Prime Minister Netanyahu’s early public boast that “there is only one country in the whole of the Middle East that has no troubles, no protests—that’s Israel” speaks again not only to the myopia of his leadership but also to the growing, if ambivalent, realization that Israel is part of the Middle East. One of the slogans of the Israeli tent protestors, “The people demand social justice,” has an obvious resonance with a popular slogan across the Arab world: “The people demand the fall of the regime.” Another Israeli slogan was even more blunt: “Mubarak, Assad, Netanyahu!”
Although the demands of this burgeoning youthful movement, while broadening, are still relatively modest and inward-looking, there is no knowing how far the Israeli awakening may go. It could fizzle out in the face of a few concessions, or it could be diverted by real or fabricated external threats. Most likely, there will be attempts to divide it from within. But if it stays the course and starts to make the connections between unaffordable housing and pockets of poverty in Israeli towns and generously subsidized living in the settlements of the West Bank, it could mature into an authentic political movement with consequences as far-reaching as the youthful uprisings elsewhere in the region.
Such a development could have the effect of boosting the reputation of Israelis everywhere. President Peres is not mistaken in observing that the potential now exists for all the peoples of the region, including both Palestinians and Israelis, to aspire to a better, more hopeful life. But the potential for Israel to become ever more isolated also exists. The destiny of the Jewish state now depends to a large extent on how the Israeli government chooses to play its cards in the face of the new challenges. Above all, there is a compelling need for Israel to bring its occupation of Palestinian territory to a swift end, making way for a Palestinian state in the West Bank and the Gaza Strip. If the Palestinians do not gain freedom in their own independent state, there is no prospect at all for Israel being accepted into the region.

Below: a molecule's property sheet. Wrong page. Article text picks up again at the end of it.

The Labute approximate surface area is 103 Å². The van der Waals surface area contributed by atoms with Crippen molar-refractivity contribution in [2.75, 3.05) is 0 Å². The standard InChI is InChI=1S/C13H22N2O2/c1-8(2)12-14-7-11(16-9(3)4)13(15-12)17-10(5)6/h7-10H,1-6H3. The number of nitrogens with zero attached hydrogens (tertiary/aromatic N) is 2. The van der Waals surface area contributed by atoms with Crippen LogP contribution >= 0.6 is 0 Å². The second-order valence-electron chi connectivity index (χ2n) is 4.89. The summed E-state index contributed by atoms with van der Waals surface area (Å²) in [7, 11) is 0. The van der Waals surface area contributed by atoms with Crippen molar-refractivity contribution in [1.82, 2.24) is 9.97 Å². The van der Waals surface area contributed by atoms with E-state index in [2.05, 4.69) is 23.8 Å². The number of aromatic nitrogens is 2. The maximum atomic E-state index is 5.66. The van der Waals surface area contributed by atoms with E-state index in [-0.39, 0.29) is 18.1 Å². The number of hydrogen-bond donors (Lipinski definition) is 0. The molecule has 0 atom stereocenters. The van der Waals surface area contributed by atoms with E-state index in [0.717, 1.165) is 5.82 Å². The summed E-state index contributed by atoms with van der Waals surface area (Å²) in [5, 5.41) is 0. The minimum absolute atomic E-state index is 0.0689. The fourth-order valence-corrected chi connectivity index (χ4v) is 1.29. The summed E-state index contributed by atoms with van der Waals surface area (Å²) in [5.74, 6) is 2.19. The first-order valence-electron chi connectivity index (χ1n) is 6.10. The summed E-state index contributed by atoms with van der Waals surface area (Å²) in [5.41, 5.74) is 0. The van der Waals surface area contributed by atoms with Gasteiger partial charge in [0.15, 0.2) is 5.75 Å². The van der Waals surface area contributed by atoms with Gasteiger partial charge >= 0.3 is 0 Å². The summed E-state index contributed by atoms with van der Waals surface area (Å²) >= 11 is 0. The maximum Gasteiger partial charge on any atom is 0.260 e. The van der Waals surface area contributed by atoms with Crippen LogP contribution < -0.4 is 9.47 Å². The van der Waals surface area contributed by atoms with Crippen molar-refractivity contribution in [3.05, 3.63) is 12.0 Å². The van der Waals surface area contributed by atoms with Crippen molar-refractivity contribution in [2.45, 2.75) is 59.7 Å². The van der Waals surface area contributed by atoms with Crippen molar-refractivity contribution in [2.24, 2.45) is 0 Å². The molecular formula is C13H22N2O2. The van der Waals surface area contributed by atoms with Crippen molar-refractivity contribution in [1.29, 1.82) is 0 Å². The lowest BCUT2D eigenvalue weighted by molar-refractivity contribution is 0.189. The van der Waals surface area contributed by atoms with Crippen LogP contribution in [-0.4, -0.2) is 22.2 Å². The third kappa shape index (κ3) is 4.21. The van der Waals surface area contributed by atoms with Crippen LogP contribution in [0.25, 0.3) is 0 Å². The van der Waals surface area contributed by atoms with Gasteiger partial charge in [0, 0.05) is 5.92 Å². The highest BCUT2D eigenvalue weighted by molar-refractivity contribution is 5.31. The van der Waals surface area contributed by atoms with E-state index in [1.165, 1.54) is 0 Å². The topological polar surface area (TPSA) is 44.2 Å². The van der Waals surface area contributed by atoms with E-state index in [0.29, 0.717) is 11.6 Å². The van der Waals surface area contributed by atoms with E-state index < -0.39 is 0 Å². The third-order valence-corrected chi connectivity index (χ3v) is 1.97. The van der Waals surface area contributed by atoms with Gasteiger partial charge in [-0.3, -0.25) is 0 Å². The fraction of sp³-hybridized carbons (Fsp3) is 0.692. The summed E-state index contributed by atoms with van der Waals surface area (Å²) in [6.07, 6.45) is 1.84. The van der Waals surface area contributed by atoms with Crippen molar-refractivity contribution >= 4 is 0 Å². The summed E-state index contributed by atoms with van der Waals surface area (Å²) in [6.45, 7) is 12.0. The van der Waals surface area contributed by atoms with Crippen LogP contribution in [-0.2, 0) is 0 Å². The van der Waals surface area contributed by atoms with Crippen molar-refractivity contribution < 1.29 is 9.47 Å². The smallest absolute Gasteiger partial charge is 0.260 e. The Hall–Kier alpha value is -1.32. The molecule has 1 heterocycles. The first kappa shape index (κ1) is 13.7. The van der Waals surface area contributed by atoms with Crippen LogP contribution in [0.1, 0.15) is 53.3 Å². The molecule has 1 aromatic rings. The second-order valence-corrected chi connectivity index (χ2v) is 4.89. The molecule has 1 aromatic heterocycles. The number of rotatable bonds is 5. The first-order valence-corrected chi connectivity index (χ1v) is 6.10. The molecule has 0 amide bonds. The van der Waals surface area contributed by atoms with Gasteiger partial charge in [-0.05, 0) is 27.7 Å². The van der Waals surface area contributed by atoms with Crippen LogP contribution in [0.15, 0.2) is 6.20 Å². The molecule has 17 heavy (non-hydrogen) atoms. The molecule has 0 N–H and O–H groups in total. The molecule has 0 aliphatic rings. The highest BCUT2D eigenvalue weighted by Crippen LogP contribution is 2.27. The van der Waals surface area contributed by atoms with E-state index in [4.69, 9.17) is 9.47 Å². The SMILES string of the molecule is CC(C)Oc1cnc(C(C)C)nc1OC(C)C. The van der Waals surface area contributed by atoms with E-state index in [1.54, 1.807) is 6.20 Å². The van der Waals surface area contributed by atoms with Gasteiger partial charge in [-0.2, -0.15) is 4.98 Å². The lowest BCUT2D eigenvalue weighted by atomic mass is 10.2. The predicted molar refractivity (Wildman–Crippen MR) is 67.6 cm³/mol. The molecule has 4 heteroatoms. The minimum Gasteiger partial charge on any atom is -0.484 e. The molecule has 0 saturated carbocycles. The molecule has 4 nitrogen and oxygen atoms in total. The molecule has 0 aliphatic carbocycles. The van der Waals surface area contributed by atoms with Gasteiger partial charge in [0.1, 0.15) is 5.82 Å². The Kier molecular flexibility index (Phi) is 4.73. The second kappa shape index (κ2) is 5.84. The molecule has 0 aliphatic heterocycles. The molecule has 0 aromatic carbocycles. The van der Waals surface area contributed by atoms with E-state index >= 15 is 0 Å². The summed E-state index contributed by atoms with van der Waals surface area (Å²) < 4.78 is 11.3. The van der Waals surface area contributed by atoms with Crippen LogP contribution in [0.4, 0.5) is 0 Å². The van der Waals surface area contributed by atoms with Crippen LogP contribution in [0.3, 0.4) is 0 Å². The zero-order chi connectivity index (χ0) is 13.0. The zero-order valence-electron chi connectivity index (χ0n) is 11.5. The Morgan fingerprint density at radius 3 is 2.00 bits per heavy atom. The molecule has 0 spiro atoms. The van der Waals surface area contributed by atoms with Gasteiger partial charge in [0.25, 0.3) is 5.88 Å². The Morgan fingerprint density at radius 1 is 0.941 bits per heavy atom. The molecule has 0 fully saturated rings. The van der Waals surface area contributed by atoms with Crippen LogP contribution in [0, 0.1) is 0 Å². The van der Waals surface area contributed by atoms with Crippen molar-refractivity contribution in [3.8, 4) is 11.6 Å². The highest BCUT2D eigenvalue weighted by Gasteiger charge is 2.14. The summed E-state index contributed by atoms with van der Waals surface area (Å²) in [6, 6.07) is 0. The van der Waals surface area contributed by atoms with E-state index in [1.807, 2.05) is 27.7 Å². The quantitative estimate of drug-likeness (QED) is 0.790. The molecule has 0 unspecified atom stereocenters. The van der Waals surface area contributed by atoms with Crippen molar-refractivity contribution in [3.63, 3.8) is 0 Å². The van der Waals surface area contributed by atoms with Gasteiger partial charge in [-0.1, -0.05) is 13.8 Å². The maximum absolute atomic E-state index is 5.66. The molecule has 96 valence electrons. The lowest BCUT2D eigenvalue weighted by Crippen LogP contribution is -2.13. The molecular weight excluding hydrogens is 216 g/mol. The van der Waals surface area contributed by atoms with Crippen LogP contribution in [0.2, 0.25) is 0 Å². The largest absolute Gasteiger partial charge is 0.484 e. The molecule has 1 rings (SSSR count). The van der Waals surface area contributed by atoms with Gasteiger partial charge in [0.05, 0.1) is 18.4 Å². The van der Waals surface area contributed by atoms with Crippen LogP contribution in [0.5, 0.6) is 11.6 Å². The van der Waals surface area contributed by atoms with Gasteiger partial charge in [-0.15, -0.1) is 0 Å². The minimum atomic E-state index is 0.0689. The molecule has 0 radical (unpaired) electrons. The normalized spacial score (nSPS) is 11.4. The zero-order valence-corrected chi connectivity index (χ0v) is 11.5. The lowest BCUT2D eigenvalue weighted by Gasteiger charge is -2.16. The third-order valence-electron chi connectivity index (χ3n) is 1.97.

This is not a new observation—it has been around for decades—but now time is seriously running out. Beginning in September, when the UN General Assembly holds its annual meeting, the exasperated Palestinians—frustrated by U.S. reluctance or impotence—are preparing to turn their backs on the protracted farce of bilateral negotiations. Barring an improbable dramatic breakthrough between now and then, we are likely to see a new face to Palestinian strategy and tactics as the Palestinians seek to “internationalize” the issue on the one hand and simultaneously “Palestinianize” it on the other.
Why September, exactly? For one thing, it marks the anniversary of the aspiration voiced by President Obama at the General Assembly last September to secure a Middle East deal “within a year” that would lead to a new member, Palestine, being welcomed into the world organization. For another, it coincides with the end of the two-year period of infrastructure-and-institution-building proclaimed by Prime Minister Salam Fayyad, who heads the Palestinian Authority in the West Bank, in preparation for the declaration of a Palestinian state.